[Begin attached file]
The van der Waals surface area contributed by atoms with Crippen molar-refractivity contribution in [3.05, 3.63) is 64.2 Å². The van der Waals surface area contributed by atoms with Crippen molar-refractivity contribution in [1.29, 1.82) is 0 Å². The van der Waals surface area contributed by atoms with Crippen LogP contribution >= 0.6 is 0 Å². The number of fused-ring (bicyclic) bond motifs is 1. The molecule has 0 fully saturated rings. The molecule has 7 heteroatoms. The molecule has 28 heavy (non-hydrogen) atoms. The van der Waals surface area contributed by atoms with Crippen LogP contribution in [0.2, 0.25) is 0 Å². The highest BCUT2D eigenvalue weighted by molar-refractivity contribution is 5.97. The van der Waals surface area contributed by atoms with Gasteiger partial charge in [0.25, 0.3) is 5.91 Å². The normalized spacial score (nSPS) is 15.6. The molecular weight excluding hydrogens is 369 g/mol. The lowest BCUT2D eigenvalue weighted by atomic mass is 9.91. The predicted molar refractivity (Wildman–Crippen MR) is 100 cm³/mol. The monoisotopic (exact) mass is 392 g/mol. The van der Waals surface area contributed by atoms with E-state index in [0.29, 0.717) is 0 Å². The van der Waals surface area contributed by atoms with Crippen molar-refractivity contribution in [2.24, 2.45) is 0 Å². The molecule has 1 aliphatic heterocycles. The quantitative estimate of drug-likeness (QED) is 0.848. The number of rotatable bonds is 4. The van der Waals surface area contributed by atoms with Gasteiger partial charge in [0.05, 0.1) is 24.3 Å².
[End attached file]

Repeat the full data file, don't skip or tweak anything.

The van der Waals surface area contributed by atoms with Crippen molar-refractivity contribution in [3.05, 3.63) is 64.2 Å². The van der Waals surface area contributed by atoms with Crippen molar-refractivity contribution in [1.29, 1.82) is 0 Å². The van der Waals surface area contributed by atoms with Crippen LogP contribution >= 0.6 is 0 Å². The number of fused-ring (bicyclic) bond motifs is 1. The molecule has 0 fully saturated rings. The molecule has 7 heteroatoms. The molecule has 28 heavy (non-hydrogen) atoms. The van der Waals surface area contributed by atoms with Crippen LogP contribution in [0.2, 0.25) is 0 Å². The highest BCUT2D eigenvalue weighted by molar-refractivity contribution is 5.97. The van der Waals surface area contributed by atoms with Gasteiger partial charge in [0.25, 0.3) is 5.91 Å². The normalized spacial score (nSPS) is 15.6. The molecular weight excluding hydrogens is 369 g/mol. The lowest BCUT2D eigenvalue weighted by atomic mass is 9.91. The predicted molar refractivity (Wildman–Crippen MR) is 100 cm³/mol. The monoisotopic (exact) mass is 392 g/mol. The van der Waals surface area contributed by atoms with E-state index in [0.29, 0.717) is 0 Å². The van der Waals surface area contributed by atoms with Crippen molar-refractivity contribution in [2.24, 2.45) is 0 Å². The molecule has 1 aliphatic heterocycles. The quantitative estimate of drug-likeness (QED) is 0.848. The number of rotatable bonds is 4. The van der Waals surface area contributed by atoms with Gasteiger partial charge in [0.05, 0.1) is 24.3 Å².